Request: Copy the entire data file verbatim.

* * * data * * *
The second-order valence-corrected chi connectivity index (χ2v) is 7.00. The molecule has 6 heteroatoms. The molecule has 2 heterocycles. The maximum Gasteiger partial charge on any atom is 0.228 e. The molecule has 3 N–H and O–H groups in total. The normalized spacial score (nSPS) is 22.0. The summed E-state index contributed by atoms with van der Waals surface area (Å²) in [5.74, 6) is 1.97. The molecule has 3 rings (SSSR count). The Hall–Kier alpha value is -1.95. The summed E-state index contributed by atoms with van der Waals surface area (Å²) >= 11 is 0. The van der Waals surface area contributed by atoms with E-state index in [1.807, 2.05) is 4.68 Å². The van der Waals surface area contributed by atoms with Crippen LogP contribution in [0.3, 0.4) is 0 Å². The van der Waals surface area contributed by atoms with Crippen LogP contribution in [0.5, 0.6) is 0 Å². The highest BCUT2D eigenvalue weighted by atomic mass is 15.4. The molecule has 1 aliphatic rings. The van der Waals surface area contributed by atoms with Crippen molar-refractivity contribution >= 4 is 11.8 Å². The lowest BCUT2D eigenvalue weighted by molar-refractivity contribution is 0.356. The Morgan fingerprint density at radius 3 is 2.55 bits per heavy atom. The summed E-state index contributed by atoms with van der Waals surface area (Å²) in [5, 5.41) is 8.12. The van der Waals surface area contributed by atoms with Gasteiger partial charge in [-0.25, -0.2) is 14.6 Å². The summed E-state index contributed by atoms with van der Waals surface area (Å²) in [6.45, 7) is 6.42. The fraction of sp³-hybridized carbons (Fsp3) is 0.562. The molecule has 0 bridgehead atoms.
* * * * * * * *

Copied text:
The second-order valence-corrected chi connectivity index (χ2v) is 7.00. The molecule has 6 heteroatoms. The molecule has 2 heterocycles. The maximum Gasteiger partial charge on any atom is 0.228 e. The molecule has 3 N–H and O–H groups in total. The normalized spacial score (nSPS) is 22.0. The summed E-state index contributed by atoms with van der Waals surface area (Å²) in [5.74, 6) is 1.97. The molecule has 3 rings (SSSR count). The Hall–Kier alpha value is -1.95. The summed E-state index contributed by atoms with van der Waals surface area (Å²) >= 11 is 0. The van der Waals surface area contributed by atoms with E-state index in [1.807, 2.05) is 4.68 Å². The van der Waals surface area contributed by atoms with Crippen LogP contribution in [0.3, 0.4) is 0 Å². The van der Waals surface area contributed by atoms with Crippen LogP contribution in [0.5, 0.6) is 0 Å². The highest BCUT2D eigenvalue weighted by atomic mass is 15.4. The molecule has 1 aliphatic rings. The van der Waals surface area contributed by atoms with Crippen molar-refractivity contribution >= 4 is 11.8 Å². The lowest BCUT2D eigenvalue weighted by molar-refractivity contribution is 0.356. The Morgan fingerprint density at radius 3 is 2.55 bits per heavy atom. The summed E-state index contributed by atoms with van der Waals surface area (Å²) in [5, 5.41) is 8.12. The van der Waals surface area contributed by atoms with Gasteiger partial charge in [-0.25, -0.2) is 14.6 Å². The summed E-state index contributed by atoms with van der Waals surface area (Å²) in [6.45, 7) is 6.42. The fraction of sp³-hybridized carbons (Fsp3) is 0.562. The molecule has 0 bridgehead atoms.